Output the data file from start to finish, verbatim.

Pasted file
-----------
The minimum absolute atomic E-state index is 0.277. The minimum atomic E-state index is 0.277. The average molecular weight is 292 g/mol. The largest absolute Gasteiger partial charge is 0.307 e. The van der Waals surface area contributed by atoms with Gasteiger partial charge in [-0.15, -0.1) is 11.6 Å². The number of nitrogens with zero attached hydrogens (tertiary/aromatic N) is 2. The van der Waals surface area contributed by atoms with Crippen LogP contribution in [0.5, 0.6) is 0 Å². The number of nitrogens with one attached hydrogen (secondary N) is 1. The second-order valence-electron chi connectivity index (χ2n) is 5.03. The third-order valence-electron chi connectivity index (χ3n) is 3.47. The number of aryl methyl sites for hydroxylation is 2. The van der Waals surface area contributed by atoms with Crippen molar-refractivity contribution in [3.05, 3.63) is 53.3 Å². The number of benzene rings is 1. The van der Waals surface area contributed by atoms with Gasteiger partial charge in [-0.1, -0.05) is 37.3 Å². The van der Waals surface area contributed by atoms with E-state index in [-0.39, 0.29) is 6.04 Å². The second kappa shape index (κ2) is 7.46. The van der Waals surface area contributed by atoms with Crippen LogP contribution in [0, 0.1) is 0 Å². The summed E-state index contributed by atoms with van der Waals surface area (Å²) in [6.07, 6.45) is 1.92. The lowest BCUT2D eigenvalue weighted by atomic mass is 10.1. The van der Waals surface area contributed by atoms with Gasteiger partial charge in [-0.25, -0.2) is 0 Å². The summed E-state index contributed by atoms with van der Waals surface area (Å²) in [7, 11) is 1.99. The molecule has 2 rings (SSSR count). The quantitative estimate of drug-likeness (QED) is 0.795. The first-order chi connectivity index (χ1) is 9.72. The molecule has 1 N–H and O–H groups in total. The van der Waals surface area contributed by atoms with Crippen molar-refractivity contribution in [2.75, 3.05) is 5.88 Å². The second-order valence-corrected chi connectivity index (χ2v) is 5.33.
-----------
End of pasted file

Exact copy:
The minimum absolute atomic E-state index is 0.277. The minimum atomic E-state index is 0.277. The average molecular weight is 292 g/mol. The largest absolute Gasteiger partial charge is 0.307 e. The van der Waals surface area contributed by atoms with Gasteiger partial charge in [-0.15, -0.1) is 11.6 Å². The number of nitrogens with zero attached hydrogens (tertiary/aromatic N) is 2. The van der Waals surface area contributed by atoms with Crippen LogP contribution in [0.5, 0.6) is 0 Å². The number of nitrogens with one attached hydrogen (secondary N) is 1. The second-order valence-electron chi connectivity index (χ2n) is 5.03. The third-order valence-electron chi connectivity index (χ3n) is 3.47. The number of aryl methyl sites for hydroxylation is 2. The van der Waals surface area contributed by atoms with Crippen molar-refractivity contribution in [3.05, 3.63) is 53.3 Å². The number of benzene rings is 1. The van der Waals surface area contributed by atoms with Gasteiger partial charge in [-0.1, -0.05) is 37.3 Å². The van der Waals surface area contributed by atoms with E-state index in [-0.39, 0.29) is 6.04 Å². The second kappa shape index (κ2) is 7.46. The van der Waals surface area contributed by atoms with Crippen LogP contribution in [0, 0.1) is 0 Å². The summed E-state index contributed by atoms with van der Waals surface area (Å²) in [6.07, 6.45) is 1.92. The lowest BCUT2D eigenvalue weighted by atomic mass is 10.1. The van der Waals surface area contributed by atoms with Gasteiger partial charge in [-0.25, -0.2) is 0 Å². The summed E-state index contributed by atoms with van der Waals surface area (Å²) in [7, 11) is 1.99. The molecule has 2 rings (SSSR count). The quantitative estimate of drug-likeness (QED) is 0.795. The first-order chi connectivity index (χ1) is 9.72. The molecule has 1 N–H and O–H groups in total. The van der Waals surface area contributed by atoms with Crippen molar-refractivity contribution in [2.75, 3.05) is 5.88 Å². The second-order valence-corrected chi connectivity index (χ2v) is 5.33.